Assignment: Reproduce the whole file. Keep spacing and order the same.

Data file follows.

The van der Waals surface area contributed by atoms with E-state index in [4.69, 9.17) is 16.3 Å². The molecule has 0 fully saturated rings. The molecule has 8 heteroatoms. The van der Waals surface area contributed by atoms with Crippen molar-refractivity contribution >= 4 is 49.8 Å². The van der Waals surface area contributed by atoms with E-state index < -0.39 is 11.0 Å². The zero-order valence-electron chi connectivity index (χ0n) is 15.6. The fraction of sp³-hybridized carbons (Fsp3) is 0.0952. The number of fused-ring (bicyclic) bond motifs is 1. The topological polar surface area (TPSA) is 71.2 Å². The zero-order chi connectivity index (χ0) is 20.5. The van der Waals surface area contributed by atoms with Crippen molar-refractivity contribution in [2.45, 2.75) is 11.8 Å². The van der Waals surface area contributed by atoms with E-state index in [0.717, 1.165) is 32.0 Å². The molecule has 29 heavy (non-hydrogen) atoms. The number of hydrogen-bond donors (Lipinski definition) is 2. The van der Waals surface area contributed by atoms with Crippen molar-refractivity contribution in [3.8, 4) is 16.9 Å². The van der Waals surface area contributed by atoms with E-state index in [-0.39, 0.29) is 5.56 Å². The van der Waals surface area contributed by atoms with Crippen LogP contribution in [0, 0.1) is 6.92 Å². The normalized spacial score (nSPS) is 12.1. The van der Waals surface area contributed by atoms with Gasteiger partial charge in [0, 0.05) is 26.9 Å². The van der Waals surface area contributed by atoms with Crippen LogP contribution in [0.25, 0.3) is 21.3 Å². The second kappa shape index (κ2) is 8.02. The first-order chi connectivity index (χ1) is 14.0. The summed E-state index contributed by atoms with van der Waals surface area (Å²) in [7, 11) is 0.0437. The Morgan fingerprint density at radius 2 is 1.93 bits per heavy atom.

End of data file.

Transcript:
The van der Waals surface area contributed by atoms with E-state index in [4.69, 9.17) is 16.3 Å². The molecule has 0 fully saturated rings. The molecule has 8 heteroatoms. The van der Waals surface area contributed by atoms with Crippen molar-refractivity contribution >= 4 is 49.8 Å². The van der Waals surface area contributed by atoms with E-state index < -0.39 is 11.0 Å². The zero-order valence-electron chi connectivity index (χ0n) is 15.6. The fraction of sp³-hybridized carbons (Fsp3) is 0.0952. The number of fused-ring (bicyclic) bond motifs is 1. The topological polar surface area (TPSA) is 71.2 Å². The zero-order chi connectivity index (χ0) is 20.5. The van der Waals surface area contributed by atoms with Crippen molar-refractivity contribution in [2.45, 2.75) is 11.8 Å². The van der Waals surface area contributed by atoms with E-state index in [0.717, 1.165) is 32.0 Å². The molecule has 29 heavy (non-hydrogen) atoms. The number of hydrogen-bond donors (Lipinski definition) is 2. The van der Waals surface area contributed by atoms with Crippen molar-refractivity contribution in [3.8, 4) is 16.9 Å². The van der Waals surface area contributed by atoms with E-state index in [-0.39, 0.29) is 5.56 Å². The van der Waals surface area contributed by atoms with Crippen LogP contribution in [0, 0.1) is 6.92 Å². The normalized spacial score (nSPS) is 12.1. The van der Waals surface area contributed by atoms with Gasteiger partial charge in [0, 0.05) is 26.9 Å². The van der Waals surface area contributed by atoms with Crippen LogP contribution in [0.25, 0.3) is 21.3 Å². The second kappa shape index (κ2) is 8.02. The first-order chi connectivity index (χ1) is 14.0. The summed E-state index contributed by atoms with van der Waals surface area (Å²) in [7, 11) is 0.0437. The Morgan fingerprint density at radius 2 is 1.93 bits per heavy atom.